Mission / Objective
The Kids Court program serves 5th and 6th grade elementary students throughout the Truckee meadows. The students are provided with a script and their parents receive subpoena invitations to attend the trial. The students take over the courtroom and play all the parts of a real trial, including: judge, lawyers, jurors, court reporters, witness and bailiffs. The jurors deliberate to reach a verdict.
Upon completion of the trial, the students put away their costumes, and two inmates are brought into the courtroom to share their stories of the choices they have made that brought them into the criminal justice system. They answer the students’ questions about decision-making and what drove them to join gangs, to use drugs, to drop out of school, and what they would do differently if they could go back in time.
The students learn about both the criminal and civil aspects of the American justice system. They also visit with Judges who answer their questions about the judicial process.
About / History
Judge Berry created the Kids' Court/Ask an Inmate program in 1994 as a special field trip for fifth grade elementary school students. In the years that have followed, students from all over the Truckee Meadows have visited Judge Berry's courtroom to participate in a mock trial, entitled B.B.Wolf v. Curley Pig. Kids Court is a scripted mock trial held in the courtroom.
Students, parents, and teachers consistently report that Kids' Court/Ask an Inmate is one of their favorite and most valuable learning experiences. Since its inception in 1994, more than 150 (approximately 5,000 students and parents) elementary school classes have attended this program.
Upon the student’s arrival in the courtroom, Judge Pearson greets the class and engages them in a lively discussion about the trial and the American Judicial system. He discusses the importance of each person in the courtroom and describes how each contributes in his/her unique way. He then describes the “Ask an Inmate” portion of the program and encourages students and parents alike to engage in this “question and answer” segment.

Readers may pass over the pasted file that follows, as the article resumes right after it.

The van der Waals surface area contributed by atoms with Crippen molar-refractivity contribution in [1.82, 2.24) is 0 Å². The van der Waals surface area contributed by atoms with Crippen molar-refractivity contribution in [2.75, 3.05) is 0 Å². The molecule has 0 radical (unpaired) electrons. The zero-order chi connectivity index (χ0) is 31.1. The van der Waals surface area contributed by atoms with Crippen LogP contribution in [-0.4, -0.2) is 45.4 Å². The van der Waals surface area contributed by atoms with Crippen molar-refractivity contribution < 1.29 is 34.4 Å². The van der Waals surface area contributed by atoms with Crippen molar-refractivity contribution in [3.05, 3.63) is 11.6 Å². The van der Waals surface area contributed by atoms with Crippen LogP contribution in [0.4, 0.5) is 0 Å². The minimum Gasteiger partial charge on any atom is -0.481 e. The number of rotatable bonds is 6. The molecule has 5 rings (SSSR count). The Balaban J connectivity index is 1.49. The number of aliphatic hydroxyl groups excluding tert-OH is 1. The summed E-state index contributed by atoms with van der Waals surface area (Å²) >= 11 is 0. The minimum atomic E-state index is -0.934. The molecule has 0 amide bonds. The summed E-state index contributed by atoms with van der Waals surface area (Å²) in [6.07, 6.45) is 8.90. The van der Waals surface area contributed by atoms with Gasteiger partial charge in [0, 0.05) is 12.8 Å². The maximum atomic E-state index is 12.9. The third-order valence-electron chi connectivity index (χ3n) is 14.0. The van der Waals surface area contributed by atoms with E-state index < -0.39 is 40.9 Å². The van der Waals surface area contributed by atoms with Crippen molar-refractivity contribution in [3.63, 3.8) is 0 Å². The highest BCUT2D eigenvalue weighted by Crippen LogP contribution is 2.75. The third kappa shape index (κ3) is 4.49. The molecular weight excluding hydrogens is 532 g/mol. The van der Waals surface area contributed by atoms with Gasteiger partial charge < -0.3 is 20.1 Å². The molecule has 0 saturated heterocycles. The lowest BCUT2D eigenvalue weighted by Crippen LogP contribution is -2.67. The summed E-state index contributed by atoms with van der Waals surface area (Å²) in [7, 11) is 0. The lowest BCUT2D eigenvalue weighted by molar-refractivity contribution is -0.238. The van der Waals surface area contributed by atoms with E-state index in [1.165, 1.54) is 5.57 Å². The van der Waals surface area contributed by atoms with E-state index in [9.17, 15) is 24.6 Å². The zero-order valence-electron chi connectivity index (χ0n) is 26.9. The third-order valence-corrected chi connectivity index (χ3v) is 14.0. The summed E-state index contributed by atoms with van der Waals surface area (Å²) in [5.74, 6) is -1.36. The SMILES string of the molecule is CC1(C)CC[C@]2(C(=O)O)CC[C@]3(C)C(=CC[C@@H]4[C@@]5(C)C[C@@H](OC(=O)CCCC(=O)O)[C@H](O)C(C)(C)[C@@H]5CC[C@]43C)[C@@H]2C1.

In the “Kids’ Court” portion of the program, students participate in a mock trial of BB Wolf vs. Curly Pig. Prior to attending the field trip, the classroom teacher assigns roles to the students. (It is important for the students to practice their roles prior to the field trip date). Those not playing a specific role serve as the jury and participate in the discussion of a verdict. Role-specific costumes are provided for the students playing identified roles and the jurors are provided capes, funny noses, silly hats, glasses, etc. The “trial” is held in a courtroom and parents are welcome and encouraged to attend. The students sit where the actual parties would sit if it were a real trial. Upon conclusion of the trial and closing arguments, the jury retires to the jury room for deliberations lead by Reno Justice Court Staff. Upon reaching a verdict, they return to the courtroom to announce their verdict (i.e., whether they find in favor of the wolf or the pig).